been reading about DMR radio some too and wondering if that might be a good option.  think I read you dont need a license for that?  

 

I dont mind spending a couple hundred bucks to get something decent and have really gotten my interest in radio piqued again with all this and have thought about getting into HAM and teaching my son about it all too.  

 

Thanks for any tips and advice.  Ill be getting my GMRS license and look into getting the test for HAM sometime.  I looked at a practice test for HAM and think with a little bit of studying I would pass it no problem.  

 

What you describe is very close to what I do with my family, just substitute fishing with hiking and Vermont brooks with Sierra foothills.

 

>> is there a good hand held radio and possibly a higher watt radio I can put in my truck to reach out farther if either one of is gets back to the truck to call out to each other?

- A plenty. Used commercial handhelds go on ebay from $50, but reasonably modern from kenwood and motorola with batteries in working condition would be around $100 - $150. Used commercial car radios go from $100 and up. New GMRS-specific 40W car radio, Midland mtx400, is $250.

 

>> would GMRS be good or should I look for something different?

- GMRS would be good, probably. With my setup of 4W handhelds and 40W car radio I was not able to hike far enough in a day that my family could not reach me. Not that I tried hard, though. Also, GMRS frequency goes much farther in a rocky canyons of California than it would go in a rolling wooded hills. Of course, HAM license opens a whole new world of possibilities.

 

Speaking of LMR (commercial) radios:

- You'd need somebody who could program the radios or you need software to do it yourself;

- To be clean from the FCC viewpoint you'd need Part 95A certified radios. They exists.

 

I use Kenwood TK-3170 handhelds, 4W. In cars I have Kenwood TK-880-H 40W radios with roof antennas. All radios are Part 95A.



#7 Guest_MarcCovey_*

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Posted 15 August 2017 - 12:22 AM

the radios I have are Motorola FV300   they are probably 4 years old and we never really used them till recently.  I was thinking something 4-5 watts would be a good improvement over these without really breaking the bank.  I dont mind a little big because we almost always have our vests on and can easily clip them to vest or belt and maybe even use headset.   I was looking at the midland MXT400 earlier and thought that would be nice in the truck.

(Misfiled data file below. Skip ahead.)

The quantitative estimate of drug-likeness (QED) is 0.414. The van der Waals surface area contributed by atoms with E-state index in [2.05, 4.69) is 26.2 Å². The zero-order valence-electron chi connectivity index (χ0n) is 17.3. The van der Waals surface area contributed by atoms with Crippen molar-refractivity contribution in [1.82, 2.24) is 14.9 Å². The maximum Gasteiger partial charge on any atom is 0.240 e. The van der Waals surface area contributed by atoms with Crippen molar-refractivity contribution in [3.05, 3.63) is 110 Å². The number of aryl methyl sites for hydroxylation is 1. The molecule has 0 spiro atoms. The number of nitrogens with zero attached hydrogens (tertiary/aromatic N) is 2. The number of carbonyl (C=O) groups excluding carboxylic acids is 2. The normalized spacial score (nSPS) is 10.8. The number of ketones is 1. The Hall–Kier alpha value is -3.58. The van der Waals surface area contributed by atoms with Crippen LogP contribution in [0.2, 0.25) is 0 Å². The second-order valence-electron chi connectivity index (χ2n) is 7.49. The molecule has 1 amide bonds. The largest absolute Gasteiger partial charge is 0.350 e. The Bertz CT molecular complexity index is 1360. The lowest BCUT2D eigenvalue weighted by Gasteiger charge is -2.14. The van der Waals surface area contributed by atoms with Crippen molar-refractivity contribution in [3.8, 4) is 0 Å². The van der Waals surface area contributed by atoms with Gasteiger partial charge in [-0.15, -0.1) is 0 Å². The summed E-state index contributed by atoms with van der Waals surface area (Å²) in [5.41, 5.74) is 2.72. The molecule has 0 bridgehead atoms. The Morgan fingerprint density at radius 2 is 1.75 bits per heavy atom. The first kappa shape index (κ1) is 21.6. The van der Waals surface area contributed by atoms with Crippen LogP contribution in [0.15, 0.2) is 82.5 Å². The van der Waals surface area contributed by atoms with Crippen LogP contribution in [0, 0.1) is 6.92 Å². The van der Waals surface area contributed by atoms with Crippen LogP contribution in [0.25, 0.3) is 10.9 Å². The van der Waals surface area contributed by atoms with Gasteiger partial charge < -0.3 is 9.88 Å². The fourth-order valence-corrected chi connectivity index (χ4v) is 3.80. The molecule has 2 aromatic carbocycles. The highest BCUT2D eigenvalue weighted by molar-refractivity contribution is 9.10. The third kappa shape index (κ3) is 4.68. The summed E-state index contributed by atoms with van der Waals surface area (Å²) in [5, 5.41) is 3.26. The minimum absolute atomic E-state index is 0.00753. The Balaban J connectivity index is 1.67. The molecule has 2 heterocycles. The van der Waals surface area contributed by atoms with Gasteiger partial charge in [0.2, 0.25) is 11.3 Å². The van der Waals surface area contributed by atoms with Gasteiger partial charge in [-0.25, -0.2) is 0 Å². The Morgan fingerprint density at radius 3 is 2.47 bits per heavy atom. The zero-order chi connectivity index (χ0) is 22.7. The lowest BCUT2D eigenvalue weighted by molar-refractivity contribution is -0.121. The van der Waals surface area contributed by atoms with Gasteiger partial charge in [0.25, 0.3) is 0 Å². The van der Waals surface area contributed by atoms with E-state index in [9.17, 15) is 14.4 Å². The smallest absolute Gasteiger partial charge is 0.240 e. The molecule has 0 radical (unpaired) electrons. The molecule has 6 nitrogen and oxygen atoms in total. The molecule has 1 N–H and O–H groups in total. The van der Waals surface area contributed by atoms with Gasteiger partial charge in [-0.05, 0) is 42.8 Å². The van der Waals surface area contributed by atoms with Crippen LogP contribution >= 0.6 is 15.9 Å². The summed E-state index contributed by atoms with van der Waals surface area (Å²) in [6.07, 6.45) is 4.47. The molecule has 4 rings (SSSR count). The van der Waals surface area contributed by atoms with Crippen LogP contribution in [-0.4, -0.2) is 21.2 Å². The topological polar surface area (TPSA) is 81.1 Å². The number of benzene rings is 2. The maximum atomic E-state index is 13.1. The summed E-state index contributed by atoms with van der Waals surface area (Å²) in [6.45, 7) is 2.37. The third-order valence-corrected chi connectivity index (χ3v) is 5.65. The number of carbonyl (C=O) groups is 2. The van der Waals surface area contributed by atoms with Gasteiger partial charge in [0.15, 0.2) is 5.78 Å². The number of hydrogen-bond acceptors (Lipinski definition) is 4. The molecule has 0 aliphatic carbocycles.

#8 XSevenSonata

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Posted 15 August 2017 - 01:48 AM

I think the Midland LXT 600 or one of the X-Talker models from Midland are fine. They hold a good charge, NOAA, backlight display, a bit more rugged and range. You can use alkaline batteries for backup if needed. The speaker is pretty good. For the truck, the MXT 400 is a nice radio, but, chiming in a little on what a couple others said, I feel the MXT 400 is unnecessary for the task and the MXT 115 and MXT 105 should be fine, especially for the terrain with a nice magnetic mount antenna. Those models also have NOAA, the MXT 400 doesn't have NOAA. If you feel that you want to go with the best you can afford, however, then by all means, go for it. And about the bulk, well, I wear a vest and utility belt, but, when it comes to all the stuff I carry such as paracord, various knives, multi-tools, lip-grips, monoculars, a small tackle box with hooks and such, the size of the radio is kind of important to me. I dislike having one of those Baofengs and the whips dangling around lol I use them for other times, though. But, if you feel that you can take the size, I think the Baofeng GMRS-V1 is a nice option as well. The Midlands do 5W on high with GMRS, FRS is 500mW. GMRS V-1 is 5W max. But, as someone else mentioned, if you decide to get into amateur, there are a lot more options. I'm not saying there aren't many options for GMRS, but, I feel that a lot of GMRS handhelds are about the same. There may be a few different bells and whistles, though, I'm not saying it doesn't matter what GMRS radio you go for, either. I'm not saying what you should go for, just giving some ideas.



#9 Guest_MarcCovey_*

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Posted 17 August 2017 - 09:02 AM

I got my callsign from FCC yesterday sometime hopefully it will be in the database to join the full forum later today after noon.  

WQZV772



#10 PastorGary

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Posted 17 August 2017 - 02:17 PM

I got my callsign from FCC yesterday sometime hopefully it will be in the database to join the full forum later today after noon.  

WQZV772

 

 

Please be patient... our database syncs with the FCC database and we have noted that theirs has not been consistent in updating promptly in recent weeks.



#11 WQZV772

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Posted 18 August 2017 - 08:27 AM

I am in.  :)  



#12 jwilkers

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Posted 18 August 2017 - 11:03 AM

DNT most certainly requires a license. Either a commercial license or an Amateur Radio license.

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#13 WQZV772

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Posted 18 August 2017 - 11:28 AM

DNT most certainly requires a license. Either a commercial license or an Amateur Radio license.

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DMR?  yes I know that would require an amateur license.   I have already started studying for that.   



#14 PastorGary

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Posted 18 August 2017 - 01:44 PM

I am in.   :)